But Gainluca Lari was clearly the best of that bunch.  He did not race once in the inaugural OP season of 2017 but won 4 of the 10 races he participated in this year and won the San Marino season to end up 5th in the rankings!  Honorable mention to Gary Sturgeon who won 2 races and won the Detroit season this year to finish 9th overall.

Most Improved Driver of the Year
Mike Aubuchon had a difficult 2017 -- scoring points in only 1 race of the 5 he participated in.  Mike came back strong this year -- finishing 2nd in a WBC qualifying heat and 3rd in the WBC finals to improve his rank from 85th last season to 29th this year.

Honorable mention to Claudio Orlandi for improving 41 spots this year from 79th to 38th.

Steward of the Year
Every year is a tough year to pick out a steward for special recognition.  This year saw many new seasons spring up including Detroit and San Marino and Washington DC.  The time and effort of every steward is the reason this community continues to grow.

But this year, I'll tap Chris Long as Steward of the Year.  Chris runs what is easily the largest in-person tournament on the calendar -- regularly involving two or three races running simultaneously.  Chris also went through a lot of effort this year to collect feedback and input to make sure that his event was as good as it can be.


Tuesday, July 24, 2018

DMV Race Report: Season 2, Race 1 Cleveland

I finally made it to a DC-Maryland-Virginia CFR race back at the end of June.  Chris B ran a bunch of races in the area starting last winter for their first season but I was never able to make one.

This race used standard rules on a custom track -- Cleveland.

Builds
The median car build for this track was a 60-60-160 with 60 start speed, 7 or 8 wear and 2 skill per lap but there were some outlier from this stock build.

I ran the only 100 start speed which I'll discuss more later.  Three cars ran 20 start speeds: Don, Brian, and Chris.

Chris also went with the only 80-80 car.  Will and Tim decided that they did not need as much deceleration and tried 60-40 cars.  Tim was also one of two drivers to start out with 140 top speed.  Mike P was the other 140 car.

Chris and I were the only cars with 6 wear per lap to start out the race.  The 7 and 8 wear cars were evenly split with Kevin, Dave, Brian, and Mike G taking 7 wear per lap; Will, Tim, Mike P, and Don taking 8.  Brian and Tim took 3 skill per lap with the bonus -3 skill chip.  Everyone else went with 2 skill per lap.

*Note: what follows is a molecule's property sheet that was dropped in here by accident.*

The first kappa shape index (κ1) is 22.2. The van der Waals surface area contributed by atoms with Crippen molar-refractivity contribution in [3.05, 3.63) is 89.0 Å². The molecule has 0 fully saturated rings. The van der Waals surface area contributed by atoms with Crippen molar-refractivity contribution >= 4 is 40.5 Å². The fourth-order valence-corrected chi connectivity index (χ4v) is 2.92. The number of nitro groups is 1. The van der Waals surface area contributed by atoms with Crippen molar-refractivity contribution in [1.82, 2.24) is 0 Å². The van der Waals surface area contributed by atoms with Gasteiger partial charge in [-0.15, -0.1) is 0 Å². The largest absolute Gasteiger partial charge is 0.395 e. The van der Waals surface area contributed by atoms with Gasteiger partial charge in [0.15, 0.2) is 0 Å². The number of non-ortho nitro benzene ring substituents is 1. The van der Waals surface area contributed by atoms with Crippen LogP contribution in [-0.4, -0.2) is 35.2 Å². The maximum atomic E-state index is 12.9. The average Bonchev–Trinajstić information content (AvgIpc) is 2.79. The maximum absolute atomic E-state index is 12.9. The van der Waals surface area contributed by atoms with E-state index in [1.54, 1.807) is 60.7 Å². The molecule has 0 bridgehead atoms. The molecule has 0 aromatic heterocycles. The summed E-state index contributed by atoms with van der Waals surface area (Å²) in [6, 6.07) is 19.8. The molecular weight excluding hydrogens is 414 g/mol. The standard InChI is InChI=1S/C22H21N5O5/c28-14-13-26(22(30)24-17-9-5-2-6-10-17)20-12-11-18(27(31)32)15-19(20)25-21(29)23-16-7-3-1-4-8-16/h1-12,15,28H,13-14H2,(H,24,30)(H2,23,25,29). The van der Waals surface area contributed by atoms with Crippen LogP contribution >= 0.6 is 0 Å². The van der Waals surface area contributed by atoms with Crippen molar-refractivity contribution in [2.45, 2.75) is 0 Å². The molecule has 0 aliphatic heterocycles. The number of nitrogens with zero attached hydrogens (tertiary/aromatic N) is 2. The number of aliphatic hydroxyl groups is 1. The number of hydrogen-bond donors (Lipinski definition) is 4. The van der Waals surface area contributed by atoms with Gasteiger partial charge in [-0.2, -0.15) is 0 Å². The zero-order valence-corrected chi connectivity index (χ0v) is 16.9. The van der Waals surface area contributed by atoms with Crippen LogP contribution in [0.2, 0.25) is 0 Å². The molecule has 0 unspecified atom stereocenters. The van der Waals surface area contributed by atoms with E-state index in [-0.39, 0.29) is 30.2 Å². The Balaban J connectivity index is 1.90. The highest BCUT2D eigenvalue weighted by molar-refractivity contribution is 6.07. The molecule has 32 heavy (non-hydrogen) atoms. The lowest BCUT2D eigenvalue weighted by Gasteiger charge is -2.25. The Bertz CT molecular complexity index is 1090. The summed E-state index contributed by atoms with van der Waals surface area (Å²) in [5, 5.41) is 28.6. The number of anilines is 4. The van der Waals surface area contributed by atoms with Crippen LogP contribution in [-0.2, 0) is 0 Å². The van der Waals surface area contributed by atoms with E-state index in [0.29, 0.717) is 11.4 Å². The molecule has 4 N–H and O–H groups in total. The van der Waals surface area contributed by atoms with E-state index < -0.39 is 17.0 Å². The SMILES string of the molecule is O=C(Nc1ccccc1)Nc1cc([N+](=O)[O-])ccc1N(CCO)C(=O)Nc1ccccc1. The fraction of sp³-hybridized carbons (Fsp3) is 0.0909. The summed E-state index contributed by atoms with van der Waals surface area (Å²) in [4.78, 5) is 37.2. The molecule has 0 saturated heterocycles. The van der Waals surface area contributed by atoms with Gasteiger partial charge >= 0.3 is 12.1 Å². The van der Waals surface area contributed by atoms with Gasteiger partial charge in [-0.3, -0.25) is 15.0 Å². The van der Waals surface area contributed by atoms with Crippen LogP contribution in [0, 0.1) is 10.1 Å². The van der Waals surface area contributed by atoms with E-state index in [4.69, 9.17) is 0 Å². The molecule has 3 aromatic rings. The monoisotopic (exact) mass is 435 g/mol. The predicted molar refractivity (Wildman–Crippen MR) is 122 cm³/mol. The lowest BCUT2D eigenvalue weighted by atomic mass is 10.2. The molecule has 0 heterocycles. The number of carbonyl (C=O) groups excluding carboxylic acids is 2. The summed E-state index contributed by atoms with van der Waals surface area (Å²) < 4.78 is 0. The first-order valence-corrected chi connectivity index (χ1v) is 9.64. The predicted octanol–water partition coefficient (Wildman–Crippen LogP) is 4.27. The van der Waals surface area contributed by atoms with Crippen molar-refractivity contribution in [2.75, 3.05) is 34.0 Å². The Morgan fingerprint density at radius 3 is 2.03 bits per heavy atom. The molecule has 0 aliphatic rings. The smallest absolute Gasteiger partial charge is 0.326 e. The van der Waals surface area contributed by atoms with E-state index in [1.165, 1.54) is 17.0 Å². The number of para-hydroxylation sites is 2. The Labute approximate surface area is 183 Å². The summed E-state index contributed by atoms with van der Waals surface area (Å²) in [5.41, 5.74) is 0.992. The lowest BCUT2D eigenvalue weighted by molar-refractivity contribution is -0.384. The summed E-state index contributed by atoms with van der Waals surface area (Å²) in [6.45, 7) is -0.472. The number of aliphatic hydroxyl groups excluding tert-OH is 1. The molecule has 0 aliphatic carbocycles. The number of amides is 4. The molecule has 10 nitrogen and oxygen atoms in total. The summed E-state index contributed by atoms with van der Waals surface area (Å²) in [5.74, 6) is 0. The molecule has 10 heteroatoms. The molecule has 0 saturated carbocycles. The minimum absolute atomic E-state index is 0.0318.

Qualifying
Pole bid was very interesting with 6 of 10 cars sitting on 60 start speeds and only I had a 100 start speed.  If I could start on row 2 anywhere I could test start speed and end up in the lead before corner 1.  So I targeted that, bid 2.5, and got lucky.

Kevin took pole with a 4.5 bid.  Will ended outside row 1 with 4.  Tim was inside row 2 with 3.5.  My 2.5 bid represented pretty great value as I knew I could overtake the cars in front of me having spent less then them and only 1/2 more than Mike P who ended up starting row 3 after bidding 2.  Dave, Don, and Brian bid 1.5 which worked out better for Dave who ended up outside row 3.  Chris and Mike bid 0 to start in the last 2 rows but having spent nothing.

Kevin's yellow car sitting on pole.  Will outside row 1, Tim inside row 2, me outside row 2.


Lap 1

I take the lead on turn 1.  Kevin behind me on the line.
Will placed himself outside when he could have been in the middle lane.

First turn went as hoped for me as I took the lead heading into turn 1.  On that same turn 1 Will placed himself in the wrong spot -- outside when he could have taken the middle lane -- probably lost a space unable to take the line (I think he was thinking about a slip from Kevin that would never happen with the corner in front of them).  Hint, that 1 space might become important later.

My plan was to spend my wear evenly through out the race.  I wanted to be up front because it made things easier but I did not want to spend wear silly in order to stay out front no matter what.  I was content to stay in touch of the leaders.